By Kathleen Ran
In 1854, a fleet of American naval ships arrived in Japan’s Tokyo Bay. The squadron, led by Commodore Matthew C. Perry, was charged with the mission of convincing the Tokugawa shogunate to open commercial and diplomatic ties with the West. Beginning in the mid-17th century, the island’s feudal leaders enforced an economic, political and cultural isolation, allowing no contact with foreigners in order to preserve traditional Japanese society. After a series of tense negotiations between Japanese and American officials, including indications from Commodore Perry that his ships were willing to use force, both sides ratified the Kanagawa Treaty, also known as the Convention of Kanagawa, which officially opened Japan to international trade and diplomacy.
Kathleen Ran’s Texas History Day paper, “The ‘Knock Knock Who is There’ Moment for Japan: The Signing of the Treaty of Kanagawa in 1854,” explores the historical impact of this watershed agreement on Japanese society. She argues that significant political, economic and cultural changes took place as a result:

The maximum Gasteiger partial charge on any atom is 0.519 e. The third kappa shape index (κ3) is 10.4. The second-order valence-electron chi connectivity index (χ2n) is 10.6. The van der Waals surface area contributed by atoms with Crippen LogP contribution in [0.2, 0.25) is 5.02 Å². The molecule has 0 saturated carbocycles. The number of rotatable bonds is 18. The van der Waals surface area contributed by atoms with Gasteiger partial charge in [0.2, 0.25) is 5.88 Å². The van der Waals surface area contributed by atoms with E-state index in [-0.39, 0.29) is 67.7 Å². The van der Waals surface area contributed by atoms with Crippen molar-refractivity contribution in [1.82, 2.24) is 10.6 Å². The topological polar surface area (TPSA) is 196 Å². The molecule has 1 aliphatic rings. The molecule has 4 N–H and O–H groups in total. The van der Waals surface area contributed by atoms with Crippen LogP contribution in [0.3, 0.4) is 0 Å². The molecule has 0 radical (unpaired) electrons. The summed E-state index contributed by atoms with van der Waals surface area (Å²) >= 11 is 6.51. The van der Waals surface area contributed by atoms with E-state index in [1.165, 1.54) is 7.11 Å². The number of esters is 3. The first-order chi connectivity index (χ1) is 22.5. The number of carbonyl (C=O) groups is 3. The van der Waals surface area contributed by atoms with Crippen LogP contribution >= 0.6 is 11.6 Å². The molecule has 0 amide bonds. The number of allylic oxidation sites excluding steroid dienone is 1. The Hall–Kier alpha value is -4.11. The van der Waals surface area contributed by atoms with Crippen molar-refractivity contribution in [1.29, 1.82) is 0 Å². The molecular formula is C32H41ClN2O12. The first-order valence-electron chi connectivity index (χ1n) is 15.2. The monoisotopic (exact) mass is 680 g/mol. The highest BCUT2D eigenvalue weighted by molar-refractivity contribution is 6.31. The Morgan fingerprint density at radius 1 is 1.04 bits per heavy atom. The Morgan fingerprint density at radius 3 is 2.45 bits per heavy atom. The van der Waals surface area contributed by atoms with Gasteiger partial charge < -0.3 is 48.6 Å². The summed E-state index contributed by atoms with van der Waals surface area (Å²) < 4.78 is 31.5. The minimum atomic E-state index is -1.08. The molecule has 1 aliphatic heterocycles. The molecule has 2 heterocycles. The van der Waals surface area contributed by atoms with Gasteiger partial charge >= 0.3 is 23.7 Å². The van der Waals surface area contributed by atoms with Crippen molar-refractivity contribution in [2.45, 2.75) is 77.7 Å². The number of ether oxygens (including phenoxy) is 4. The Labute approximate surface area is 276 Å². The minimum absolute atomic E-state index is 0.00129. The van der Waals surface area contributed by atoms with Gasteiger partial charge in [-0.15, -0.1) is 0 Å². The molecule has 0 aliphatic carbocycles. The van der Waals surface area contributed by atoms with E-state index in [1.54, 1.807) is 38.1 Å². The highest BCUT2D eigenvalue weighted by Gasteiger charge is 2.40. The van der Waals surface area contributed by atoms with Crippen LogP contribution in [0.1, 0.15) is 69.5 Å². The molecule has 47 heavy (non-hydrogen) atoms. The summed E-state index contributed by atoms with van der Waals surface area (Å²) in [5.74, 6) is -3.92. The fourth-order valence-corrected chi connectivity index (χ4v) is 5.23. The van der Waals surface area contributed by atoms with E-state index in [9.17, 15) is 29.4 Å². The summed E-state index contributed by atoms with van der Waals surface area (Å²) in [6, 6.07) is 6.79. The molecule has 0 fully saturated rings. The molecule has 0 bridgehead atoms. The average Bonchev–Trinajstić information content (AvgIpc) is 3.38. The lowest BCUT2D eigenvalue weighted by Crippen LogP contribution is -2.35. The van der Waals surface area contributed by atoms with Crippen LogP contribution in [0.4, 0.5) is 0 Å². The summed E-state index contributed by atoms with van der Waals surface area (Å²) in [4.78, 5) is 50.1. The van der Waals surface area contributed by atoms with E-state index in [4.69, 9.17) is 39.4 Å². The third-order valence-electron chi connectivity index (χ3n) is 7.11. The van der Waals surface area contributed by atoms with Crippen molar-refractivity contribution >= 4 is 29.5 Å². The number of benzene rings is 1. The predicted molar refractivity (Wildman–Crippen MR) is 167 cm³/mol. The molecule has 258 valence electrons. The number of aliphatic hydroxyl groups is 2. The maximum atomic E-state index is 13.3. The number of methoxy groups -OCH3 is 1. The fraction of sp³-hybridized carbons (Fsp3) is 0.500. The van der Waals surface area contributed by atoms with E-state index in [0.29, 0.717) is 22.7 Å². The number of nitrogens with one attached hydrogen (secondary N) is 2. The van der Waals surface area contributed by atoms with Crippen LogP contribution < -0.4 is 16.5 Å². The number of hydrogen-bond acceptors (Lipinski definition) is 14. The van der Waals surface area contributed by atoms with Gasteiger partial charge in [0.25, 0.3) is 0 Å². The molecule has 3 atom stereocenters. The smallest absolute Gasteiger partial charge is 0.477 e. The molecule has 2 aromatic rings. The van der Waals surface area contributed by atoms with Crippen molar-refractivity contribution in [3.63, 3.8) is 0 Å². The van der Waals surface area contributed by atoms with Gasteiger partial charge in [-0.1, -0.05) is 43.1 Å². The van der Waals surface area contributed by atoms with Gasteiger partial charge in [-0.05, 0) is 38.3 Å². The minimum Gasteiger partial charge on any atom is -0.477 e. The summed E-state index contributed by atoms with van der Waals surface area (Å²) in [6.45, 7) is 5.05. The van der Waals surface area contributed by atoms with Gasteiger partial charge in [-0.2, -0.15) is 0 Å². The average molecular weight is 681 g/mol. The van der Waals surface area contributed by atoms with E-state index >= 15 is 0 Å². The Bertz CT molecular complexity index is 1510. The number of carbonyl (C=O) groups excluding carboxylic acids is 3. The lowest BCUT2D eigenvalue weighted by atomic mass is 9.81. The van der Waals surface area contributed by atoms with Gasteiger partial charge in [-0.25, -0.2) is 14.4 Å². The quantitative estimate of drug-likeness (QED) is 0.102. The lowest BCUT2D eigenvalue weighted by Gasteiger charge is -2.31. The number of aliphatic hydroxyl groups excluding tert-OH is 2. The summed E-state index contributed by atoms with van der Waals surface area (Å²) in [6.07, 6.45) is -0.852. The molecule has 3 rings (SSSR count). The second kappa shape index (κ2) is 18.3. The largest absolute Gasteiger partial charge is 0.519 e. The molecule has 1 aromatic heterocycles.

“The Americans came to Japan and sought access to ports and friendship. They got what they wanted through the Treaty of Kanagawa. The Japanese were reluctant and in some ways were dragged to the treaty table. However, the treaty later turned out to be very profitable to Japan. The Treaty of Kanagawa was primarily responsible for the rapid transformation of Japan from an isolated and feudal empire to one of the world’s most powerful and successful nations.”
The opening of Japan stirred a negative reaction from many segments of Japanese society. This 1861 woodcutting reflects such sentiments, depicting a traditional sumo wrestler throwing a foreigner to the ground. (Image courtesy of Wikimedia Commons)
“Before the treaty came into effect, the country was far behind in areas of technology, economics and entirely shunned foreign relations. Now, though, Japan is among the world’s cutting-edge producers of technology and an integral part of the world community. The Treaty of Kanagawa opened the door of Japan and initiated the nation’s transformation from a feudal empire to a modern world power; therefore, it was a turning point in history.”